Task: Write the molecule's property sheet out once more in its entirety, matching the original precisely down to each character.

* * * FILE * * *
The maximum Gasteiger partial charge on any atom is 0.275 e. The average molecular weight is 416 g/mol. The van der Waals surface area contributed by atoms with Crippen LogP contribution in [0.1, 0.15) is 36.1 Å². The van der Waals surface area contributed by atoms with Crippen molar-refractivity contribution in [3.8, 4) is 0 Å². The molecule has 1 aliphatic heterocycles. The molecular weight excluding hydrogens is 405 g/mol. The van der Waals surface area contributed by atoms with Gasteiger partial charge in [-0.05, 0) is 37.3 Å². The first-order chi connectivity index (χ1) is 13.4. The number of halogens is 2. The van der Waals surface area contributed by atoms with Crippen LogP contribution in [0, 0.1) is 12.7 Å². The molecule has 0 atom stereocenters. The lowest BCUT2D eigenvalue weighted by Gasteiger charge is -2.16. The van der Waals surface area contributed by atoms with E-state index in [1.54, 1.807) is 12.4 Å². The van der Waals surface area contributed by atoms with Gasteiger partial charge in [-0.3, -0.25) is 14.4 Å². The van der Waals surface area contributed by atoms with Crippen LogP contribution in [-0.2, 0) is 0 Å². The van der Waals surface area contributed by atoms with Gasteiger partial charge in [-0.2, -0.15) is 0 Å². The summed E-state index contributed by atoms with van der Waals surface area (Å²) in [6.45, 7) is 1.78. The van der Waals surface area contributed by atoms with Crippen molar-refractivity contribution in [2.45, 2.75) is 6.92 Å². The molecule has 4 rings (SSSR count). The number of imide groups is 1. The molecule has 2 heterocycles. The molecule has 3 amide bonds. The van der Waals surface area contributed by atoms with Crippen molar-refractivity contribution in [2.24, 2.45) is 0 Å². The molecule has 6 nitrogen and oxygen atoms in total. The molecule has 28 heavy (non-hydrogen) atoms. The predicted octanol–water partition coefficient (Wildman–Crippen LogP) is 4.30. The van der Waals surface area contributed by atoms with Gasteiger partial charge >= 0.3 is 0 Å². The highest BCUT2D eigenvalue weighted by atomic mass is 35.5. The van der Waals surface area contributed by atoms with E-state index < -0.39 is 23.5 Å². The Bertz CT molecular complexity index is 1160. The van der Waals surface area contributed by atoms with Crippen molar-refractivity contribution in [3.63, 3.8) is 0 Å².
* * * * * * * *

The maximum Gasteiger partial charge on any atom is 0.275 e. The average molecular weight is 416 g/mol. The van der Waals surface area contributed by atoms with Crippen LogP contribution in [0.1, 0.15) is 36.1 Å². The van der Waals surface area contributed by atoms with Crippen molar-refractivity contribution in [3.8, 4) is 0 Å². The molecule has 1 aliphatic heterocycles. The molecular weight excluding hydrogens is 405 g/mol. The van der Waals surface area contributed by atoms with Gasteiger partial charge in [-0.05, 0) is 37.3 Å². The first-order chi connectivity index (χ1) is 13.4. The number of halogens is 2. The van der Waals surface area contributed by atoms with Crippen LogP contribution in [0, 0.1) is 12.7 Å². The molecule has 0 atom stereocenters. The lowest BCUT2D eigenvalue weighted by Gasteiger charge is -2.16. The van der Waals surface area contributed by atoms with E-state index in [1.54, 1.807) is 12.4 Å². The van der Waals surface area contributed by atoms with Gasteiger partial charge in [-0.3, -0.25) is 14.4 Å². The van der Waals surface area contributed by atoms with Crippen LogP contribution in [-0.2, 0) is 0 Å². The van der Waals surface area contributed by atoms with Gasteiger partial charge in [-0.2, -0.15) is 0 Å². The summed E-state index contributed by atoms with van der Waals surface area (Å²) in [6.45, 7) is 1.78. The van der Waals surface area contributed by atoms with Crippen molar-refractivity contribution in [2.45, 2.75) is 6.92 Å². The molecule has 4 rings (SSSR count). The number of imide groups is 1. The molecule has 2 heterocycles. The molecule has 3 amide bonds. The van der Waals surface area contributed by atoms with Crippen molar-refractivity contribution in [2.24, 2.45) is 0 Å². The molecule has 6 nitrogen and oxygen atoms in total. The molecule has 28 heavy (non-hydrogen) atoms. The predicted octanol–water partition coefficient (Wildman–Crippen LogP) is 4.30. The van der Waals surface area contributed by atoms with Gasteiger partial charge >= 0.3 is 0 Å². The highest BCUT2D eigenvalue weighted by atomic mass is 35.5. The van der Waals surface area contributed by atoms with E-state index < -0.39 is 23.5 Å². The Bertz CT molecular complexity index is 1160. The van der Waals surface area contributed by atoms with Crippen molar-refractivity contribution in [3.63, 3.8) is 0 Å².